The ancient Egyptians believed that there were many gods of the dead. Osiris was the god of the underworld and prince of the dead. Isis was his wife. Anubis was the jackal-headed god of the embalmers. Horus was the god of the sky. Udjat, or the left eye of Horus, was the protector of the dead. Thoth was the ibis-headed god of the scribes. Another symbol of Thoth was the baboon. A baboon was found by archaeologists mummified in a sitting position so that it could write with ease.
In ancient Egypt it was believed that a person had a ba or soul of that was a bird with a human head. It was also believed that a person had an invisible twin called the ka. The ba kept in touch with the friends and family of the dead and the ka went back and forth from the other world where the gods and goddesses of the dead lived. The ka traveled to the other world on a boat. Small boats were put in the tombs to provide transportation for the ka. Some boats had sails for going upstream and others had rowers for going downstream. If the ba and ka could not find and recognize the body, the person could not live forever. The body was mummified so that it could be recognized by the ba and ka. The ba and ka lived in the body of the person until death, and then they lived in the tomb with the body. When a pharaoh died he turned into a god.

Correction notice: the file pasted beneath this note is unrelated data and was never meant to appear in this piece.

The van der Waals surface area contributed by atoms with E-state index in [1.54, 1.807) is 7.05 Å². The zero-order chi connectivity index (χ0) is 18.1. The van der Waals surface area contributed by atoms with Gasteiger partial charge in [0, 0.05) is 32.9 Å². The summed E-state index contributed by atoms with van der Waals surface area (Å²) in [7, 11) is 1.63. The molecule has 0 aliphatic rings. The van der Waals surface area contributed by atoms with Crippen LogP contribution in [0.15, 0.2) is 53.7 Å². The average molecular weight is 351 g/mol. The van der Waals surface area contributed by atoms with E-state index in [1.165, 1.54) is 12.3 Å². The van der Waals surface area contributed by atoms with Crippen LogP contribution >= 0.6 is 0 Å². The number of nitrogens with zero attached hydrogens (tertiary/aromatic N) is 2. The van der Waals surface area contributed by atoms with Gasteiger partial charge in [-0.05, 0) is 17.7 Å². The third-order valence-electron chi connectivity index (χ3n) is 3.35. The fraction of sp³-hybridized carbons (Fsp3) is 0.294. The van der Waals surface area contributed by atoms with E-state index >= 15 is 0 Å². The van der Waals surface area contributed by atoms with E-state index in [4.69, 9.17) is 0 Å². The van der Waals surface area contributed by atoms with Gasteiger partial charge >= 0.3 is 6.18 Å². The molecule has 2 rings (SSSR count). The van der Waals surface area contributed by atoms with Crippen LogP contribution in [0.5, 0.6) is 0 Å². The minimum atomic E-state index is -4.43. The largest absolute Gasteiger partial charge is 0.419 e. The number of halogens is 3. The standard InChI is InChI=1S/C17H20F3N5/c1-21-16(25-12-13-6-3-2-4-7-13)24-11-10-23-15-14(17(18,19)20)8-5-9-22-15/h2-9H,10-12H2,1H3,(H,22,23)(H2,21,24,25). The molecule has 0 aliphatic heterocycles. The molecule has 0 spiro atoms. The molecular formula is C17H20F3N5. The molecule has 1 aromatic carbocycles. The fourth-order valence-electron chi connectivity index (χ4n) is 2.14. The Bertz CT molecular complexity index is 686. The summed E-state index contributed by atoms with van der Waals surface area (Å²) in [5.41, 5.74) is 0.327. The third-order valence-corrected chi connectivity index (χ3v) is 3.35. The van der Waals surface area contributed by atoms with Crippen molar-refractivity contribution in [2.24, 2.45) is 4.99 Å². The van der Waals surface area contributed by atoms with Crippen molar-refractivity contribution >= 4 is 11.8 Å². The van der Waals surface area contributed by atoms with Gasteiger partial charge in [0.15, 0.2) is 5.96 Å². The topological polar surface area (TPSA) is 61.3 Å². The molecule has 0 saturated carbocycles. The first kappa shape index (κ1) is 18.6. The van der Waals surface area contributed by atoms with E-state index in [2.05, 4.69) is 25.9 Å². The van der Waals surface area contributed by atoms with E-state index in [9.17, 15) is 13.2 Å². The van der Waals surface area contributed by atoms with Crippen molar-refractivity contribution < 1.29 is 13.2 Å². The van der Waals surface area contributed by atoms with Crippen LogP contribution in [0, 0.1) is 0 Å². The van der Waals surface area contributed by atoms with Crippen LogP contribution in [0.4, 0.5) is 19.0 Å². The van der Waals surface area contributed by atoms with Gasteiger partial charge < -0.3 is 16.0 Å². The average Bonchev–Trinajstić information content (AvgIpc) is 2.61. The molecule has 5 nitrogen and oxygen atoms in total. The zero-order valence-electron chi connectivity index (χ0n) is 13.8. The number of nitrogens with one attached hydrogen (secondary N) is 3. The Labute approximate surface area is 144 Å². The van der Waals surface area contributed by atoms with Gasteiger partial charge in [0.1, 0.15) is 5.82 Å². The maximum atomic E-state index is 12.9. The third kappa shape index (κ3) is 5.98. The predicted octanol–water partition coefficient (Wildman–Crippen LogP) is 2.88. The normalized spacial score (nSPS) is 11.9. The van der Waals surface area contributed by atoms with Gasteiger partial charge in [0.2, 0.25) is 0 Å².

In order to live forever a person had to be honest. Anubis weighed the heart against the feather of truth to see if the person was honest. If the heart weighed more than the feather of truth it meant that the person was dishonest. If the person was dishonest his or her heart would be eaten by the devourer, a monster that was part alligator, part cheetah, and part lion. The person whose heart was eaten by the devourer would cease to exist and cease ever to have existed. The results were recorded by the ibis-headed god of the scribes, Thoth.